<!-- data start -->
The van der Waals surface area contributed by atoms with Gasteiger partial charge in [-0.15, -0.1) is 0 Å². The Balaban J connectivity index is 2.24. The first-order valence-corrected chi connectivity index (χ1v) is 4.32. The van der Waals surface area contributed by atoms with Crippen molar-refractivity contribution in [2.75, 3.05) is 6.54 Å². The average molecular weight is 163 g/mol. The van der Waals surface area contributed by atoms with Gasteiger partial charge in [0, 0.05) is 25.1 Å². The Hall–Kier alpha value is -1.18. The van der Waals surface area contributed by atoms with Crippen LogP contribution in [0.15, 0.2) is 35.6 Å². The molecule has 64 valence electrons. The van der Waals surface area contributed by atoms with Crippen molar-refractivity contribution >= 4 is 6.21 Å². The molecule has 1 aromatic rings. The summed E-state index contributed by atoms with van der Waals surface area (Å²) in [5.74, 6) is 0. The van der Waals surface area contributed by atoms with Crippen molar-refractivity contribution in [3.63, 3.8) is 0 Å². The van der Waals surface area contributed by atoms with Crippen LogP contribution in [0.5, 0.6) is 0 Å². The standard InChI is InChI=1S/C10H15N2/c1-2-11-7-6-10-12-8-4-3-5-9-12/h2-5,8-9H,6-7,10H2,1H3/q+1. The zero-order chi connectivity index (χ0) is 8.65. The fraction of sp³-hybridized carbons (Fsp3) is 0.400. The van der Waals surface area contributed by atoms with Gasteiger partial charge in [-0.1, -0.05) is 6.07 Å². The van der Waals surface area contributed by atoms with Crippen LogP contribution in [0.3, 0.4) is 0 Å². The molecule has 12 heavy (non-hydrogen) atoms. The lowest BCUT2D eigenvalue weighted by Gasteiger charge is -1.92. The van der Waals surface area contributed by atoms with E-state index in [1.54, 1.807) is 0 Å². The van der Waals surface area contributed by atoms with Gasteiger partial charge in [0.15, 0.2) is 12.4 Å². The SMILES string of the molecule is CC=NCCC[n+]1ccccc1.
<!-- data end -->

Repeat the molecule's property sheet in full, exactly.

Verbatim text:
The van der Waals surface area contributed by atoms with Gasteiger partial charge in [-0.15, -0.1) is 0 Å². The Balaban J connectivity index is 2.24. The first-order valence-corrected chi connectivity index (χ1v) is 4.32. The van der Waals surface area contributed by atoms with Crippen molar-refractivity contribution in [2.75, 3.05) is 6.54 Å². The average molecular weight is 163 g/mol. The van der Waals surface area contributed by atoms with Gasteiger partial charge in [0, 0.05) is 25.1 Å². The Hall–Kier alpha value is -1.18. The van der Waals surface area contributed by atoms with Crippen LogP contribution in [0.15, 0.2) is 35.6 Å². The molecule has 64 valence electrons. The van der Waals surface area contributed by atoms with Crippen molar-refractivity contribution >= 4 is 6.21 Å². The molecule has 1 aromatic rings. The summed E-state index contributed by atoms with van der Waals surface area (Å²) in [5.74, 6) is 0. The van der Waals surface area contributed by atoms with Crippen molar-refractivity contribution in [3.63, 3.8) is 0 Å². The van der Waals surface area contributed by atoms with Crippen LogP contribution in [0.5, 0.6) is 0 Å². The standard InChI is InChI=1S/C10H15N2/c1-2-11-7-6-10-12-8-4-3-5-9-12/h2-5,8-9H,6-7,10H2,1H3/q+1. The zero-order chi connectivity index (χ0) is 8.65. The fraction of sp³-hybridized carbons (Fsp3) is 0.400. The van der Waals surface area contributed by atoms with Gasteiger partial charge in [-0.1, -0.05) is 6.07 Å². The van der Waals surface area contributed by atoms with Crippen LogP contribution in [0.3, 0.4) is 0 Å². The molecule has 12 heavy (non-hydrogen) atoms. The lowest BCUT2D eigenvalue weighted by Gasteiger charge is -1.92. The van der Waals surface area contributed by atoms with E-state index in [1.54, 1.807) is 0 Å². The van der Waals surface area contributed by atoms with Gasteiger partial charge in [0.15, 0.2) is 12.4 Å². The SMILES string of the molecule is CC=NCCC[n+]1ccccc1.